When the determination at step 258 is that the backlink command is ready to be sent, system 14 continues to step 264. At step 264, controller 120 sends a control command via signal line 158 to transceiver 128 which directs the transceiver to change from a receive mode to a transmit mode. Continuing to step 266, controller 120 issues a control signal vial signal line 122 that directs controller 126 to emit a T/R control signal via signal line 150 that enables transmitter amplifier 130 and sets T/R switch 132 to the transmit position.
At step 268, controller 120 issues a FIFO reset command via signal line 142, whereupon the contents of FIFO 131 are purged. Next, at step 270, the backlink command is formatted in controller 120 and at step 272, controller 120 generates the backlink command (Tx Data in FIG. 4) that is provided to controller 126 via signal line 124. Controller 126 directs the backlink command to FIFO 131 through signal line 140. The backlink command then is sent to transceiver 128 from the FIFO 131 over signal line 154.
At step 274 transceiver 128 transmits backlink command (RFout) through signal line 162 to amplifier 130 which amplifies and transforms RFout and transforms into amplified RF output signal that is fed to T/R switch 132 via signal line 164 and which then radiates from antenna 134. By way of example, antenna 134 may be implemented as a Yagi antenna. At step 278, controller 120 determines if a new backlink command is to be transmitted by examining the signal presented on signal line 161. If the determination at step 278 is NO, system 14 continues to step 254. If the determination at step 278 is YES, system 14 returns to step 268.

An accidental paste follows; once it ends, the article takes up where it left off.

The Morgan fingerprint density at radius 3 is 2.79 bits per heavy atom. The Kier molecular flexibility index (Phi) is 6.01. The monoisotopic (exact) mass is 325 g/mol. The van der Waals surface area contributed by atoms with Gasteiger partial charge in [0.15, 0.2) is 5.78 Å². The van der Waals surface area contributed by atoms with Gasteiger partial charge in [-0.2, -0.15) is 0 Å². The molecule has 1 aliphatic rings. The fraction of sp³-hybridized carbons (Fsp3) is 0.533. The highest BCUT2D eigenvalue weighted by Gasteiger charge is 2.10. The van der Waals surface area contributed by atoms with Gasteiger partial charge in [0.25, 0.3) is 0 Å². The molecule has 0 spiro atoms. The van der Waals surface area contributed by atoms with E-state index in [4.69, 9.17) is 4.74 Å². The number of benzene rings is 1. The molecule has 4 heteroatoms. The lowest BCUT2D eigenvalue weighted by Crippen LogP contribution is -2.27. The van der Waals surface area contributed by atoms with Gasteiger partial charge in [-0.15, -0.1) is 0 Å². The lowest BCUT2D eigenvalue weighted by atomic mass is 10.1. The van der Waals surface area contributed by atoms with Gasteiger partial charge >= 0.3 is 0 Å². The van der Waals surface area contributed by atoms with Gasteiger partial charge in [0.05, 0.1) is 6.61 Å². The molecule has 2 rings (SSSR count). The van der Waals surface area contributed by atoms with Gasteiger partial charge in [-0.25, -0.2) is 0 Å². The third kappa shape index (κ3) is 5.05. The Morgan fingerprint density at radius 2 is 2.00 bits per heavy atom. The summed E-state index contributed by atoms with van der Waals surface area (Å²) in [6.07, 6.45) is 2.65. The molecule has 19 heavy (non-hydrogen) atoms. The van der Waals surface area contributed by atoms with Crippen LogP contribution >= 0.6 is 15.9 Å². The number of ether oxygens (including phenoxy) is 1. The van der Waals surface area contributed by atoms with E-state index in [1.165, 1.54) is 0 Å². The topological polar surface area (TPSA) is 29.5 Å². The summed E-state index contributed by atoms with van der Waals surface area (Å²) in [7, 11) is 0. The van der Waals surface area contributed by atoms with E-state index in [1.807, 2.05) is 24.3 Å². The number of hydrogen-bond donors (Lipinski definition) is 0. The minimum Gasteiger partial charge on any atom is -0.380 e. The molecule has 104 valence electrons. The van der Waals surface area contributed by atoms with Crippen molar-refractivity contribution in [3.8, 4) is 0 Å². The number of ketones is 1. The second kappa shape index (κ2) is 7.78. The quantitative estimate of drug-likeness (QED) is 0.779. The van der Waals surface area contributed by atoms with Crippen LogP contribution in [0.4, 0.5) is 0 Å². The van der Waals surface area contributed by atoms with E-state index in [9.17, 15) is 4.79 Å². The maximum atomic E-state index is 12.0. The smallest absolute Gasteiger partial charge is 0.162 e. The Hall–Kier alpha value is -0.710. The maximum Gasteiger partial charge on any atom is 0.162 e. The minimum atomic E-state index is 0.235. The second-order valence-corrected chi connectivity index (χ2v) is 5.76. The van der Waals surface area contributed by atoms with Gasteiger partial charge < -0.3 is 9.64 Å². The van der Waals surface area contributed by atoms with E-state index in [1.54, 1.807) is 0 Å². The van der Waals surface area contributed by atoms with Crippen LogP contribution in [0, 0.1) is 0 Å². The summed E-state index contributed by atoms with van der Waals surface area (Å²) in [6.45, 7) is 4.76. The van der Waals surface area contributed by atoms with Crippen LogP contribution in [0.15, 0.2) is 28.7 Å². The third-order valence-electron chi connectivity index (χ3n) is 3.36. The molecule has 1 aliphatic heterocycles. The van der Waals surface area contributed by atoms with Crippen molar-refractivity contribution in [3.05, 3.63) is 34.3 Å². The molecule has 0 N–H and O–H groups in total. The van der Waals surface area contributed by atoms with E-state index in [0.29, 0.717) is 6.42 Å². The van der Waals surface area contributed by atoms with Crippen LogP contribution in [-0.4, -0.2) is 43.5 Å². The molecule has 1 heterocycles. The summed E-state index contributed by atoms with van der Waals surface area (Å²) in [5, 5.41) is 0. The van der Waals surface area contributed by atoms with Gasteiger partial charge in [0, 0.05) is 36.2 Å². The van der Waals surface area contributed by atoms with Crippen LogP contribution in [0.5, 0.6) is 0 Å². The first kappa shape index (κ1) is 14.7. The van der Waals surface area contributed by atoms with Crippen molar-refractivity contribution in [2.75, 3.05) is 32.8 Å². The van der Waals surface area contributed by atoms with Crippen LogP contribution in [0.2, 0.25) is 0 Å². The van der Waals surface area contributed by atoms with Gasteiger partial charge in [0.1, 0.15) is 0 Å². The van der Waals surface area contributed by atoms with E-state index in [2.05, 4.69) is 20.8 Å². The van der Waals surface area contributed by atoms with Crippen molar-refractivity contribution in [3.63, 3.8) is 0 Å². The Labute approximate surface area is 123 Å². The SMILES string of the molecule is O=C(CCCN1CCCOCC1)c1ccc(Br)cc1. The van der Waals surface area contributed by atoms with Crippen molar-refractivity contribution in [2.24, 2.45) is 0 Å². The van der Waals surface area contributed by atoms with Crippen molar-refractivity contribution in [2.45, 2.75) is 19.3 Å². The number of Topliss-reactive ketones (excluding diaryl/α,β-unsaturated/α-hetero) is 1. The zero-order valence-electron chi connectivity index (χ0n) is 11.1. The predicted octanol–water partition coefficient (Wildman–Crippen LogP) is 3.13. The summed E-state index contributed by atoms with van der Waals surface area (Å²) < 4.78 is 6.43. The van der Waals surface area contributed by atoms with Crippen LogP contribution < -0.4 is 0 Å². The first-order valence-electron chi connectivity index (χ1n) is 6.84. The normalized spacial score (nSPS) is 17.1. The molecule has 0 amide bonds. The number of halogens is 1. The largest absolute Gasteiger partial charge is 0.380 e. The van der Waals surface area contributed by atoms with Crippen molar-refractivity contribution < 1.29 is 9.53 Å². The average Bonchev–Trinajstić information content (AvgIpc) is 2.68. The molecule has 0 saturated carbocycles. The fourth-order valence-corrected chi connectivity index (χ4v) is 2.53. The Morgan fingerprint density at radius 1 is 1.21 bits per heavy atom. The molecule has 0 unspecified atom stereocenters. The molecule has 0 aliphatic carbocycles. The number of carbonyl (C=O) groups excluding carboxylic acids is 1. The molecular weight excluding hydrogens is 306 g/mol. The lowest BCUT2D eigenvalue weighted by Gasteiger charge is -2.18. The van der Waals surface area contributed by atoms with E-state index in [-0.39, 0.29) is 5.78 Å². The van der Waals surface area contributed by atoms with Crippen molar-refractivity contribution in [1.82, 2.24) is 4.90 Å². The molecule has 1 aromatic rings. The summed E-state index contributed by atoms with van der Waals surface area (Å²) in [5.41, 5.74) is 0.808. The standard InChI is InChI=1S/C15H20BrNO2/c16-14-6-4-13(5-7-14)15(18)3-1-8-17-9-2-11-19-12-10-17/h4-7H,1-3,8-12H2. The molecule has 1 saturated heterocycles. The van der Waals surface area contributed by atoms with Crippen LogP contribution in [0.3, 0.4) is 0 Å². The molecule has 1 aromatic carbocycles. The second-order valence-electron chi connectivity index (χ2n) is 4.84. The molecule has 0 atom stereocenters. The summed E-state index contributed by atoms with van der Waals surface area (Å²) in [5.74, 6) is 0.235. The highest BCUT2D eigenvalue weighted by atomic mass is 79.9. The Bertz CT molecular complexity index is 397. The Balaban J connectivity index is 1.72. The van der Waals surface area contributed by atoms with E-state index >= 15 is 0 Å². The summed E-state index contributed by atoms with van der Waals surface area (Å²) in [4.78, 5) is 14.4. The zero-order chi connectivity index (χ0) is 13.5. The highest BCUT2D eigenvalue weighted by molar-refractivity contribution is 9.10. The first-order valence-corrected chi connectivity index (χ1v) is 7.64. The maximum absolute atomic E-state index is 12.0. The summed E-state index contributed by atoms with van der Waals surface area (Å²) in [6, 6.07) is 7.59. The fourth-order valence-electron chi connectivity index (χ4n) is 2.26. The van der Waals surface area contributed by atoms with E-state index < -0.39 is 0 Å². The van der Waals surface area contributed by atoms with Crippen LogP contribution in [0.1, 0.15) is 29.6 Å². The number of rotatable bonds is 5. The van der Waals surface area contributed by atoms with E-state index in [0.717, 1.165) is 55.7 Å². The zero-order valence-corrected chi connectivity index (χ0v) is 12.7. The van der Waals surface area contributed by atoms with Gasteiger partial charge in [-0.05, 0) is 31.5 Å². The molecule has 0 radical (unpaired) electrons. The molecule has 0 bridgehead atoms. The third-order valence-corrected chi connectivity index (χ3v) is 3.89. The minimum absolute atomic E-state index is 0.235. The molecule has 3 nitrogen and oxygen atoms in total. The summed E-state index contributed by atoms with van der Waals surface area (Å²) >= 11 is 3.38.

In FIG. 13, there is shown first transceiver node 12 that is supported in a buoy 300 which floats at the surface 303 of the ocean 301 or other large body of water having a bottom 306. Transceiver node 12 is light and compact to the extent that buoy 300 may be implemented as a sphere having a diameter of about 1 meter and have a mass no more than about 40 kg. However, it is to be understood that the scope of the invention includes buoys having other suitable shapes. A sensor array 308 comprises multiple sensors 304 linked by a signal transmission line 302 that is connected to and provides data to first transceiver node 12. Transceiver node 12 processes the data as described above and transmits the data as an RF signal 34 to second transceiver node 14 which may be remotely located on shore 310. By way of example, sensor array 308 may be a linear sensor array that includes a signal transmission line and sensors of the type described in U.S. Pat. No. 5,663,927, now Reissue application Ser. No. 09/067,697, filed Apr. 28, 1998, both of which are incorporated in their entirety herein by reference.
Obviously, many modifications and variations of the present invention are possible in light of the above teachings. It is therefore to be understood that within the scope of the appended claims, the invention may be practiced otherwise than as specifically described.
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|U.S. Classification||375/140, 367/131, 375/347|
|International Classification||G06F13/38, H04L12/56|
|Cooperative Classification||G06F13/385, H04W28/14|
|European Classification||H04W28/14, G06F13/38A2|
|Sep 27, 1999||AS||Assignment|
Owner name: GOVERNMENT OF THE UNITED STATES OF AMERICA, AS REP
Free format text: ASSIGNMENT OF ASSIGNORS INTEREST;ASSIGNORS:STEVENSON, J. MARK;BRIEST, SUSAN G.;FRONK, ALAN;AND OTHERS;REEL/FRAME:010276/0393
Effective date: 19990923